The newspaper’s latest claims surround Black, who allegedly offered advice on how to bribe officials at other clubs. He was filmed apparently saying staff at other clubs could possibly be persuaded to give information about a player to a management company for money. He has denied the allegations.
The FA said it had yet to receive the requested material and wanted to investigate matters fully as soon as possible, after a Telegraph spokesperson said it remained the newspaper’s intention to release the information - but that the police had asked to review it first.
City of London Police later confirmed that discussions had already taken place with the FA and the Telegraph.
The FA’s statement came just hours after Barnsley coach Tommy Wright lost his job following the Telegraph’s report that he took a £5,000 payment from undercover reporters posing as representatives of fake investors from the Far East.
The 50-year-old Scot, who maintains his innocence, was suspended after the allegation came to light on Wednesday but the South Yorkshire club terminated his contract with immediate effect.
Wright becomes the second man named by the Telegraph in its undercover investigation into corruption in football to lose his job, following England’s now ex-manager Sam Allardyce.
Barnsley’s swift response to the report came within an hour of the League Managers Association saying it was frustrated with the newspaper for failing to hand over all of its evidence.
The newspaper has published several allegations over the last three days, including claims that 10 unnamed managers have taken so-called ‘bungs’ in transfer deals.
Southampton pre-empted the implicating of Black with a statement which said the club “intends to work closely with both bodies (The FA and Premier League) on this matter when the facts become clear.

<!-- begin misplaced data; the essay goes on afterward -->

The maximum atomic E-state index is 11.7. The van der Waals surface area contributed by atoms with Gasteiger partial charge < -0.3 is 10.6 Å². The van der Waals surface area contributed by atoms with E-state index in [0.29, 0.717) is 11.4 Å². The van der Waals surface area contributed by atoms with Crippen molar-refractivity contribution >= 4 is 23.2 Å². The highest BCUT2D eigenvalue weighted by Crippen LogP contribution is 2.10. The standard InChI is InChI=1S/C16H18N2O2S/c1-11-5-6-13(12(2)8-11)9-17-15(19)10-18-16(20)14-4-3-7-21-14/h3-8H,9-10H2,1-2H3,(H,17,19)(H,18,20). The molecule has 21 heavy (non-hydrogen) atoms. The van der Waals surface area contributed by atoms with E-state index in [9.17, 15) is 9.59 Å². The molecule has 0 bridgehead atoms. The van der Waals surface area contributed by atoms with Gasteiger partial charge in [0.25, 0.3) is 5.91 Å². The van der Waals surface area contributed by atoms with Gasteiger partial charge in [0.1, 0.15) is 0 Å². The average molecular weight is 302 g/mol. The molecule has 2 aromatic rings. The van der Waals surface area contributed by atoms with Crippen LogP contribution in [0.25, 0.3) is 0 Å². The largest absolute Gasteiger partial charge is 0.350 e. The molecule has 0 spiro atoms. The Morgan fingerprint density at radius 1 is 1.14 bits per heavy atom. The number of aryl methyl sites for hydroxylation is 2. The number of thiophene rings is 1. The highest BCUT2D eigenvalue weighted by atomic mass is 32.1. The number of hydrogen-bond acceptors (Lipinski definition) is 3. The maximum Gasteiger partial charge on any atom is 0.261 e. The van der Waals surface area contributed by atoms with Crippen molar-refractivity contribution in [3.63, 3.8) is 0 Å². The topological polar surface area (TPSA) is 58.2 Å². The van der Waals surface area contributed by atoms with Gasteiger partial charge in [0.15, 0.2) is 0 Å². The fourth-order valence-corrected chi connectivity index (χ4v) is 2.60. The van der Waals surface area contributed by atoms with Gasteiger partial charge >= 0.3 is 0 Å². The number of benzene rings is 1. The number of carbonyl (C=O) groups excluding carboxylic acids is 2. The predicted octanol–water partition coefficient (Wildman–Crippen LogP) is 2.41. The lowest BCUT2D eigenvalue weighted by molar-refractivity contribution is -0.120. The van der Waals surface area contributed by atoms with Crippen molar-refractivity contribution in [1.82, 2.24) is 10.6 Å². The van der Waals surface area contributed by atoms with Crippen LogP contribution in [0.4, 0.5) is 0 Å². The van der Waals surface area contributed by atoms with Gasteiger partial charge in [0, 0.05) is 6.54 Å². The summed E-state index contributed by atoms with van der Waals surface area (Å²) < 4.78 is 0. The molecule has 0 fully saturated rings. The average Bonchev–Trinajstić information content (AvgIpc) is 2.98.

“Southampton Football Club is fully committed to investigating any situation that directly or indirectly relates to our club, employees or the wider community.”
According to the Telegraph, Black - a distinguished player with Aberdeen during his career - attended a meeting arranged by Scott McGarvey, the football agent who also teed-up the Allardyce meeting. At the meeting, the Telegraph claims the pair explain to an undercover reporter they believe to be a potential investor how club officials could be persuaded to pass on information to a management company.
FA rules state that intermediaries “must not give, offer or seek to offer, any consideration of any kind” to a club official “in return for any benefit, service, favour or any kind of preferential treatment”.
A spokesman for Black told the Telegraph: “[Mr Black] does not recall Mr McGarvey making suggestions that football officials should be paid during transfer negotiations - this was not the purpose of the meeting so far as our client understood it. Any suggestion that he was complicit in such discussions is false.”
McGarvey also denies the allegations with a spokesman saying he will “vigorously defend his reputation”.
QPR manager Jimmy Floyd Hasselbaink and Leeds owner Massimo Cellino have also been implicated in separate controversies.
Hasselbaink is alleged to have requested a fee of £55,000 to also work for a phoney Far East firm seeking to sell players to the club.
A club statement confirmed it has started an internal investigation into the matter, with chief executive Lee Hoos and director of football Les Ferdinand meeting the 44-year-old Dutchman at their Harlington training ground.
“First and foremost, the club reiterates that we take these allegations very seriously,” the statement read.
“As part of the ongoing investigation, the club will need to view an unedited version of the video footage and full transcript of the discussions that took place.”
Hasselbaink has strongly denied the claims and is understood to be deeply upset by them.
Meanwhile, Leeds dismissed the Cellino allegations as a “non-story”.
The Italian, who denies any wrongdoing, appears to suggest to members of a fictitious Asian firm that they become shareholders in the club in order to receive portions of players’ transfer fees.
“This is plainly not a suggestion as to how to circumvent the rules but rather an accurate, albeit concise, explanation of how to operate within the confines of the rules,” a club statement read.